## Example Questions

### Example Question #1 : How To Find The Common Factor Of Square Roots

Which of the following is equivalent to: ?      Explanation:

To begin with, factor out the contents of the radicals.  This will make answering much easier: They both have a common factor .  This means that you could rewrite your equation like this: This is the same as: These have a common .  Therefore, factor that out: ### Example Question #1 : How To Find The Common Factor Of Square Roots

Simplify:       Explanation:

These three roots all have a in common; therefore, you can rewrite them: Now, this could be rewritten: Now, note that Therefore, you can simplify again: Now, that looks messy! Still, if you look carefully, you see that all of your factors have ; therefore, factor that out: This is the same as: ### Example Question #1 : Factoring Common Factors Of Squares And Square Roots

Simplify the following:    It cannot be simplified any further  Explanation:

Begin by factoring each of the roots to see what can be taken out of each: These can be rewritten as: Notice that each of these has a common factor of .  Thus, we know that we can rewrite it as: ### Example Question #1 : How To Find The Common Factor Of Square Roots

Simplify the following:     The expression cannot be simplified any further. Explanation:

Clearly, all three of these roots have a common factor inside of their radicals. We can start here with our simplification. Therefore, rewrite the radicals like this: We can simplify this a bit further: From this, we can factor out the common : ### Example Question #611 : Gre Quantitative Reasoning       Explanation:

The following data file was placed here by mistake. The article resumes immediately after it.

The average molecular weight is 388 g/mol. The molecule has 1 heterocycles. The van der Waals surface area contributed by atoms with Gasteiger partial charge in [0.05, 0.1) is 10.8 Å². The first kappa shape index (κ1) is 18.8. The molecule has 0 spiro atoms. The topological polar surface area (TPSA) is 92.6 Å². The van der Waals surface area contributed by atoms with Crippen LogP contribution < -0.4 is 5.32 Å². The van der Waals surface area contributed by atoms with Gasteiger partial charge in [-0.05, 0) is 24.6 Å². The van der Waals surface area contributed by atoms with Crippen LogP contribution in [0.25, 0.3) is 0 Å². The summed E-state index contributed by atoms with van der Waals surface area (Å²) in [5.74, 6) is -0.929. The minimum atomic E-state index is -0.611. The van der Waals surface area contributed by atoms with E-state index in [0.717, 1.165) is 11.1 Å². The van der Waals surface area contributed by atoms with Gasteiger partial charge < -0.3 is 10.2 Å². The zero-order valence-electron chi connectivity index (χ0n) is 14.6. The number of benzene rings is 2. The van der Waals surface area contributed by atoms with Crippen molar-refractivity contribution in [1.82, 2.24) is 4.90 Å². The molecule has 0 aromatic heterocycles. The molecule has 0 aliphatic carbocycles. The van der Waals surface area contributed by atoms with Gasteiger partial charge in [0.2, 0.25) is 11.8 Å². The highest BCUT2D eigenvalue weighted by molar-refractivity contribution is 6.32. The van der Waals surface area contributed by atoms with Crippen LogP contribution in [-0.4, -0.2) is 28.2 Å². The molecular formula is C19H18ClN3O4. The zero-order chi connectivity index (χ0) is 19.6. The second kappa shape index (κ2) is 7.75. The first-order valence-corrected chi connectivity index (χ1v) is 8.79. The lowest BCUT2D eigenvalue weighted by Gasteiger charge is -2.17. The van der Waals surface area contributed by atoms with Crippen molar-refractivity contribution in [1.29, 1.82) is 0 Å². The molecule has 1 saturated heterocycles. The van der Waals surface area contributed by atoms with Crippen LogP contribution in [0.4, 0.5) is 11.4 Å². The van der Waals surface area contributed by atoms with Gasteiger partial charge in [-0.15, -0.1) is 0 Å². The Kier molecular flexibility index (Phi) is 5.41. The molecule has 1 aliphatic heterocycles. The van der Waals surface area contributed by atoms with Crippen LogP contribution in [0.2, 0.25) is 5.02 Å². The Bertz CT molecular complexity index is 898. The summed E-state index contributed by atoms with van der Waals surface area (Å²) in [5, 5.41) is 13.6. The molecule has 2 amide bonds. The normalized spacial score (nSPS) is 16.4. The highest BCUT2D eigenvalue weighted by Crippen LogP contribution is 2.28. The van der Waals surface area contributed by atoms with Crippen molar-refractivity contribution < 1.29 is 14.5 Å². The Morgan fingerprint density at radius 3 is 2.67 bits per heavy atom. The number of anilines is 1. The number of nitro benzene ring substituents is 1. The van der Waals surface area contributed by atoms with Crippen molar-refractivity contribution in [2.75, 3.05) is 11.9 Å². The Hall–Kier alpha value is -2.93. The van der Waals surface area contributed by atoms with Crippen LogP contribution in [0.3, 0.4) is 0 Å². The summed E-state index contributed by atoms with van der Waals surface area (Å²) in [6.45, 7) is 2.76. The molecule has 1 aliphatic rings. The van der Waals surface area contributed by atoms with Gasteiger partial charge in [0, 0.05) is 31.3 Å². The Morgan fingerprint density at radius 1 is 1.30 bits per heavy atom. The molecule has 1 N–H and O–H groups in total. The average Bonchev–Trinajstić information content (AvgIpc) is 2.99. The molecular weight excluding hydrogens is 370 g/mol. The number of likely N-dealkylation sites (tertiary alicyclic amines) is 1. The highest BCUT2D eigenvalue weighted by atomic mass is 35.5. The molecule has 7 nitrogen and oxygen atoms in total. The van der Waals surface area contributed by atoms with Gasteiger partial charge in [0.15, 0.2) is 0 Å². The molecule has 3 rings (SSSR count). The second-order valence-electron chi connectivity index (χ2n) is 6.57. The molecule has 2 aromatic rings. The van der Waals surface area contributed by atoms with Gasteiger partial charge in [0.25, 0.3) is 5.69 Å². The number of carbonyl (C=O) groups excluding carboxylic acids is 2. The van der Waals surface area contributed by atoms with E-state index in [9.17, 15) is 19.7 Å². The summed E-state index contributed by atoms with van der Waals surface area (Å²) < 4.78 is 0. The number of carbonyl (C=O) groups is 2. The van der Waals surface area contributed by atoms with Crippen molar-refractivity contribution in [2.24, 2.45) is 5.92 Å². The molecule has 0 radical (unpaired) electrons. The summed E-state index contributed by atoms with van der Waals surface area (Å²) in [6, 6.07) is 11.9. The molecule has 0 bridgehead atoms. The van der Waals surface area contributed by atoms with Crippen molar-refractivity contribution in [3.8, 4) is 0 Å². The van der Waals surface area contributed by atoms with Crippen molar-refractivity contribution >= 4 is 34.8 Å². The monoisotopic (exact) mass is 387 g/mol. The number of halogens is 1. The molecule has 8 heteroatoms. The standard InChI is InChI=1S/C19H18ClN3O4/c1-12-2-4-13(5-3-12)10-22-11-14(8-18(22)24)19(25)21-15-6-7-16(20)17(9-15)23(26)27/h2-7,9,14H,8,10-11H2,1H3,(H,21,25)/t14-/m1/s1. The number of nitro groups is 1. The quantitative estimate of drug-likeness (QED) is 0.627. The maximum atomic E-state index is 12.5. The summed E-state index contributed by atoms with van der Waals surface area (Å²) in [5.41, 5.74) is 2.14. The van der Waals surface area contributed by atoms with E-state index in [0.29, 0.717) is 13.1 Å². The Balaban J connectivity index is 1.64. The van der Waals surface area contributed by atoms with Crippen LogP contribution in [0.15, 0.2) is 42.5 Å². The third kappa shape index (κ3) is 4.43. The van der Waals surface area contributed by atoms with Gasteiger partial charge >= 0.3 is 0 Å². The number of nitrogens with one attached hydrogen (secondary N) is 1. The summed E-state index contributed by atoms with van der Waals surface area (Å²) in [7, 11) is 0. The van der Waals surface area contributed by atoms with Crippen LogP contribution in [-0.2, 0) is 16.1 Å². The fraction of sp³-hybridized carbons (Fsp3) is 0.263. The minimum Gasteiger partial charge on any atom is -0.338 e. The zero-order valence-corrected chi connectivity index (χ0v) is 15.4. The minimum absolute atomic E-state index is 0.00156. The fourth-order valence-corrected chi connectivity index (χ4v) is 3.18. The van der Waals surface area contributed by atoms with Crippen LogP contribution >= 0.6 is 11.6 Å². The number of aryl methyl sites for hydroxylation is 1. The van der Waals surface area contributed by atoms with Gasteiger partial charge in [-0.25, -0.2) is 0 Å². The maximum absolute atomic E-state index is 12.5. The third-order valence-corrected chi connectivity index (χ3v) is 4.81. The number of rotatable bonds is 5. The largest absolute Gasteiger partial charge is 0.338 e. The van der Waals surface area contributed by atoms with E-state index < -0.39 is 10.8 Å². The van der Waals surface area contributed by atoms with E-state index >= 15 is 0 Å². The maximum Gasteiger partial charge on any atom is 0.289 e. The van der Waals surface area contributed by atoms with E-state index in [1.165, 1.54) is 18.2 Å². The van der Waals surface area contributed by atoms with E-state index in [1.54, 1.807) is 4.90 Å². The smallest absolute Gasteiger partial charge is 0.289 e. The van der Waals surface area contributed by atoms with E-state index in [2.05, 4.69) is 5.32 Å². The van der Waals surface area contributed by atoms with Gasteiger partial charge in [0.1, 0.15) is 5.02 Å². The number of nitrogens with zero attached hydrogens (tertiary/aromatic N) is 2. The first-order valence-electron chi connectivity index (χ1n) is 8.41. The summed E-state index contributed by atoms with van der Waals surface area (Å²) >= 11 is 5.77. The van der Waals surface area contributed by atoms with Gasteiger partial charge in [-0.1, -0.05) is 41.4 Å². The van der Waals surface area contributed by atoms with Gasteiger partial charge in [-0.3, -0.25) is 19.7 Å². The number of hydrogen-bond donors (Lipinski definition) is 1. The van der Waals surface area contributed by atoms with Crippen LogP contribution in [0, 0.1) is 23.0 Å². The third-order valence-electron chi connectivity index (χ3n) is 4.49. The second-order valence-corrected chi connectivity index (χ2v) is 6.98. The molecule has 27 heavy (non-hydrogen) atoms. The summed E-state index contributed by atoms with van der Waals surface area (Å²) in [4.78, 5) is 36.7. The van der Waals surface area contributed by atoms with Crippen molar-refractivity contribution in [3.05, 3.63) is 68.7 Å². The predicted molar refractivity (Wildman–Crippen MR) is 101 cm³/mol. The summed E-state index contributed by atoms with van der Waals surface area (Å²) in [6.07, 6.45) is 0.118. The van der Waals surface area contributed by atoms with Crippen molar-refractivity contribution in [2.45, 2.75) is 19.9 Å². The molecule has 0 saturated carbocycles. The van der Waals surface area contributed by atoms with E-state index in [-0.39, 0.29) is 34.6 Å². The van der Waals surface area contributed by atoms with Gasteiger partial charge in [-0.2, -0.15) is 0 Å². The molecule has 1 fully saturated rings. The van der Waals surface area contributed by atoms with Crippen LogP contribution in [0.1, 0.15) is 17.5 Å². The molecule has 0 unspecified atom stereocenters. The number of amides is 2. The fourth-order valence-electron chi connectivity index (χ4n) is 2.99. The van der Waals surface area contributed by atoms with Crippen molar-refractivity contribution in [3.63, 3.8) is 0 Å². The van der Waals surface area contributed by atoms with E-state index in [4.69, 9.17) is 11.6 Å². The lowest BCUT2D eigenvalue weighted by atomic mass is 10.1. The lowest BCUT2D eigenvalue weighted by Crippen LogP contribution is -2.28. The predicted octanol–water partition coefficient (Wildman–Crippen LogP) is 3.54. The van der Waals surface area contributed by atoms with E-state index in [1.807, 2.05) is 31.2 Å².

To attempt this problem, attempt to simplify the roots of the numerator and denominator: Notice how both numerator and denominator have a perfect square: The term can be eliminated from the numerator and denominator, leaving ### Example Question #1 : Factoring Common Factors Of Squares And Square Roots       Explanation:

For this problem, begin by simplifying the roots. As it stands, numerator and denominator have a common factor of in the radical: And as it stands, this is multiplied by a perfect square in the numerator and denominator: The term can be eliminated from the top and bottom, leaving ### Example Question #3 : How To Find The Common Factor Of Square Roots       Explanation:

To solve this problem, try simplifying the roots by factoring terms; it may be noticeable from observation that both numerator and denominator have a factor of in the radical: We can see that the denominator has a perfect square; now try factoring the in the numerator: We can see that there's a perfect square in the numerator: Since there is a in the radical in both the numerator and denominator, we can eliminate it, leaving ### All GRE Math Resources